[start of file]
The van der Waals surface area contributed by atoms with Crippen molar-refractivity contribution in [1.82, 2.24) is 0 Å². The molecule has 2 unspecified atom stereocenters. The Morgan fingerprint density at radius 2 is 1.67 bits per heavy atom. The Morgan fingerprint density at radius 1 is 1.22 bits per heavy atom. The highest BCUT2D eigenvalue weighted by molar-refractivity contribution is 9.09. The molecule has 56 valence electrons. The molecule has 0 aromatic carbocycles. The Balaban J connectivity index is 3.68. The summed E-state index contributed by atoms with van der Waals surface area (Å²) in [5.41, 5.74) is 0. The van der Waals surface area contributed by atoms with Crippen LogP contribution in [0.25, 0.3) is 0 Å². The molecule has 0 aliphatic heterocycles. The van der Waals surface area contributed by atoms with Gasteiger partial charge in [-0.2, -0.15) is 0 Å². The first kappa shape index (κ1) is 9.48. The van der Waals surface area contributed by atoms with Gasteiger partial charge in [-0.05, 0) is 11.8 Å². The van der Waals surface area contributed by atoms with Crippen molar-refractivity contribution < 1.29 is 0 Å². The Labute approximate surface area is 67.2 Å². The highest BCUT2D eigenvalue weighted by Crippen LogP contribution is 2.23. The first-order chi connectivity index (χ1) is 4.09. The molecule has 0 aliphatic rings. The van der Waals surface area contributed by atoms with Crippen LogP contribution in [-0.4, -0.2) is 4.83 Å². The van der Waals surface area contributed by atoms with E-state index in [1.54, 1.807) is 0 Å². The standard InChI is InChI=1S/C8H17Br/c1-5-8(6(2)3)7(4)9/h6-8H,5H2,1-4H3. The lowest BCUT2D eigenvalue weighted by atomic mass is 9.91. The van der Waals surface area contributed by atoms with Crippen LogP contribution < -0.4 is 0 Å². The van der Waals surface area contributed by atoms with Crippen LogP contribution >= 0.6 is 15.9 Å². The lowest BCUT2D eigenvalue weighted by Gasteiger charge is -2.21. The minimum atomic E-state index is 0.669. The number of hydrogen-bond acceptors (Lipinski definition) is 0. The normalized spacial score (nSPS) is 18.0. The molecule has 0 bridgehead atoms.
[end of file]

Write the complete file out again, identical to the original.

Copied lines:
The van der Waals surface area contributed by atoms with Crippen molar-refractivity contribution in [1.82, 2.24) is 0 Å². The molecule has 2 unspecified atom stereocenters. The Morgan fingerprint density at radius 2 is 1.67 bits per heavy atom. The Morgan fingerprint density at radius 1 is 1.22 bits per heavy atom. The highest BCUT2D eigenvalue weighted by molar-refractivity contribution is 9.09. The molecule has 56 valence electrons. The molecule has 0 aromatic carbocycles. The Balaban J connectivity index is 3.68. The summed E-state index contributed by atoms with van der Waals surface area (Å²) in [5.41, 5.74) is 0. The van der Waals surface area contributed by atoms with Crippen LogP contribution in [0.25, 0.3) is 0 Å². The molecule has 0 aliphatic heterocycles. The van der Waals surface area contributed by atoms with Gasteiger partial charge in [-0.2, -0.15) is 0 Å². The first kappa shape index (κ1) is 9.48. The van der Waals surface area contributed by atoms with Gasteiger partial charge in [-0.05, 0) is 11.8 Å². The van der Waals surface area contributed by atoms with Crippen molar-refractivity contribution < 1.29 is 0 Å². The Labute approximate surface area is 67.2 Å². The highest BCUT2D eigenvalue weighted by Crippen LogP contribution is 2.23. The first-order chi connectivity index (χ1) is 4.09. The molecule has 0 aliphatic rings. The van der Waals surface area contributed by atoms with Crippen LogP contribution in [-0.4, -0.2) is 4.83 Å². The van der Waals surface area contributed by atoms with E-state index in [1.54, 1.807) is 0 Å². The standard InChI is InChI=1S/C8H17Br/c1-5-8(6(2)3)7(4)9/h6-8H,5H2,1-4H3. The lowest BCUT2D eigenvalue weighted by atomic mass is 9.91. The van der Waals surface area contributed by atoms with Crippen LogP contribution < -0.4 is 0 Å². The van der Waals surface area contributed by atoms with Crippen LogP contribution >= 0.6 is 15.9 Å². The lowest BCUT2D eigenvalue weighted by Gasteiger charge is -2.21. The minimum atomic E-state index is 0.669. The number of hydrogen-bond acceptors (Lipinski definition) is 0. The normalized spacial score (nSPS) is 18.0. The molecule has 0 bridgehead atoms.